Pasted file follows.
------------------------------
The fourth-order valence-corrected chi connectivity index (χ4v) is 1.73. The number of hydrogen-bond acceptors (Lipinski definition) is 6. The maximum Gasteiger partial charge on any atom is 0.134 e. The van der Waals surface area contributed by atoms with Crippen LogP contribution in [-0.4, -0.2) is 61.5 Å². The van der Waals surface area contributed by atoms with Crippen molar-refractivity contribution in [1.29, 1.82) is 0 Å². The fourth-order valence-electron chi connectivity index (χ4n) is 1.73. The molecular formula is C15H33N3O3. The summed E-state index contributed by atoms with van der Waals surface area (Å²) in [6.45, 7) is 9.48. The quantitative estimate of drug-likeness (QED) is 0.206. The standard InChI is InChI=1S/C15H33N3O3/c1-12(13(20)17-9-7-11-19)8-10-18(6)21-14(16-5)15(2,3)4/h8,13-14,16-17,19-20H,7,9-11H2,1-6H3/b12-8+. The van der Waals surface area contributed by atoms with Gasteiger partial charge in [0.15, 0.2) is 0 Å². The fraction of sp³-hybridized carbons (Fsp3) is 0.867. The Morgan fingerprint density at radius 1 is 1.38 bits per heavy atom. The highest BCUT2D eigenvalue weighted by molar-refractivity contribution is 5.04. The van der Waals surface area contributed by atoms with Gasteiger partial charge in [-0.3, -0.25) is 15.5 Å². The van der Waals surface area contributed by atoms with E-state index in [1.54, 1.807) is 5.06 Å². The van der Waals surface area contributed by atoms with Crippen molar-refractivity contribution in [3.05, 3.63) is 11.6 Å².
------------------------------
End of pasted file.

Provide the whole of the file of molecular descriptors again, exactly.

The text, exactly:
The fourth-order valence-corrected chi connectivity index (χ4v) is 1.73. The number of hydrogen-bond acceptors (Lipinski definition) is 6. The maximum Gasteiger partial charge on any atom is 0.134 e. The van der Waals surface area contributed by atoms with Crippen LogP contribution in [-0.4, -0.2) is 61.5 Å². The van der Waals surface area contributed by atoms with Crippen molar-refractivity contribution in [1.29, 1.82) is 0 Å². The fourth-order valence-electron chi connectivity index (χ4n) is 1.73. The molecular formula is C15H33N3O3. The summed E-state index contributed by atoms with van der Waals surface area (Å²) in [6.45, 7) is 9.48. The quantitative estimate of drug-likeness (QED) is 0.206. The standard InChI is InChI=1S/C15H33N3O3/c1-12(13(20)17-9-7-11-19)8-10-18(6)21-14(16-5)15(2,3)4/h8,13-14,16-17,19-20H,7,9-11H2,1-6H3/b12-8+. The van der Waals surface area contributed by atoms with Gasteiger partial charge in [0.15, 0.2) is 0 Å². The fraction of sp³-hybridized carbons (Fsp3) is 0.867. The Morgan fingerprint density at radius 1 is 1.38 bits per heavy atom. The highest BCUT2D eigenvalue weighted by molar-refractivity contribution is 5.04. The van der Waals surface area contributed by atoms with Gasteiger partial charge in [-0.3, -0.25) is 15.5 Å². The van der Waals surface area contributed by atoms with E-state index in [1.54, 1.807) is 5.06 Å². The van der Waals surface area contributed by atoms with Crippen molar-refractivity contribution in [3.05, 3.63) is 11.6 Å².